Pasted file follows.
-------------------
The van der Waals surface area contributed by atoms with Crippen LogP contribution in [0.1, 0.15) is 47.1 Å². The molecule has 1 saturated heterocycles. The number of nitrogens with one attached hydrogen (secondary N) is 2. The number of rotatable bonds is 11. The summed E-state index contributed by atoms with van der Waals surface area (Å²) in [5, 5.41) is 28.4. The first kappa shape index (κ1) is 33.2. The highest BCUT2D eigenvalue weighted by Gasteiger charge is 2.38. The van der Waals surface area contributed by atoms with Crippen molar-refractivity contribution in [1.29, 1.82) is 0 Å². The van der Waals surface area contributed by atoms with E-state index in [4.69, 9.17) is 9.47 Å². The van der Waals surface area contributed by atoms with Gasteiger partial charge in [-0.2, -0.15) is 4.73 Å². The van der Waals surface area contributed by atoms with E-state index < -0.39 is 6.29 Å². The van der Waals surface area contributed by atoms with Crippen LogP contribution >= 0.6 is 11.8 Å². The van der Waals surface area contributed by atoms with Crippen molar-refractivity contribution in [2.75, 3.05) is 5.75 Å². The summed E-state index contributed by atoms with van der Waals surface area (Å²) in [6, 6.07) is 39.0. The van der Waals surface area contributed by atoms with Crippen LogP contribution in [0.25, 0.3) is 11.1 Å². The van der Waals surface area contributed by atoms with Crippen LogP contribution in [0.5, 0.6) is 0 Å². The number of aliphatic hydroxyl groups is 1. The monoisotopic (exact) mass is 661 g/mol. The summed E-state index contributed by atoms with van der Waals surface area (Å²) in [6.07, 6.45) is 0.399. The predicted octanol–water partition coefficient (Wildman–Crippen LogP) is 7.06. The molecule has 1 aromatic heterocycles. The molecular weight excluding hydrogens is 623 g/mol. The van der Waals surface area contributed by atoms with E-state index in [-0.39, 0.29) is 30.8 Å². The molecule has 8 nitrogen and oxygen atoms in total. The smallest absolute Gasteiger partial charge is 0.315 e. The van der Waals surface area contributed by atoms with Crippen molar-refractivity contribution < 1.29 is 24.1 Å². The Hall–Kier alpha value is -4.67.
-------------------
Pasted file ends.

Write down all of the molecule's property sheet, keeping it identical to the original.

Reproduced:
The van der Waals surface area contributed by atoms with Crippen LogP contribution in [0.1, 0.15) is 47.1 Å². The molecule has 1 saturated heterocycles. The number of nitrogens with one attached hydrogen (secondary N) is 2. The number of rotatable bonds is 11. The summed E-state index contributed by atoms with van der Waals surface area (Å²) in [5, 5.41) is 28.4. The first kappa shape index (κ1) is 33.2. The highest BCUT2D eigenvalue weighted by Gasteiger charge is 2.38. The van der Waals surface area contributed by atoms with Crippen molar-refractivity contribution in [1.29, 1.82) is 0 Å². The van der Waals surface area contributed by atoms with E-state index in [4.69, 9.17) is 9.47 Å². The van der Waals surface area contributed by atoms with Gasteiger partial charge in [-0.2, -0.15) is 4.73 Å². The van der Waals surface area contributed by atoms with E-state index < -0.39 is 6.29 Å². The van der Waals surface area contributed by atoms with Crippen LogP contribution >= 0.6 is 11.8 Å². The van der Waals surface area contributed by atoms with Crippen molar-refractivity contribution in [2.75, 3.05) is 5.75 Å². The summed E-state index contributed by atoms with van der Waals surface area (Å²) in [6, 6.07) is 39.0. The van der Waals surface area contributed by atoms with Crippen LogP contribution in [0.25, 0.3) is 11.1 Å². The van der Waals surface area contributed by atoms with Crippen LogP contribution in [0.5, 0.6) is 0 Å². The number of aliphatic hydroxyl groups is 1. The monoisotopic (exact) mass is 661 g/mol. The summed E-state index contributed by atoms with van der Waals surface area (Å²) in [6.07, 6.45) is 0.399. The predicted octanol–water partition coefficient (Wildman–Crippen LogP) is 7.06. The molecule has 1 aromatic heterocycles. The molecular weight excluding hydrogens is 623 g/mol. The van der Waals surface area contributed by atoms with E-state index in [-0.39, 0.29) is 30.8 Å². The molecule has 8 nitrogen and oxygen atoms in total. The smallest absolute Gasteiger partial charge is 0.315 e. The van der Waals surface area contributed by atoms with Crippen molar-refractivity contribution < 1.29 is 24.1 Å². The Hall–Kier alpha value is -4.67.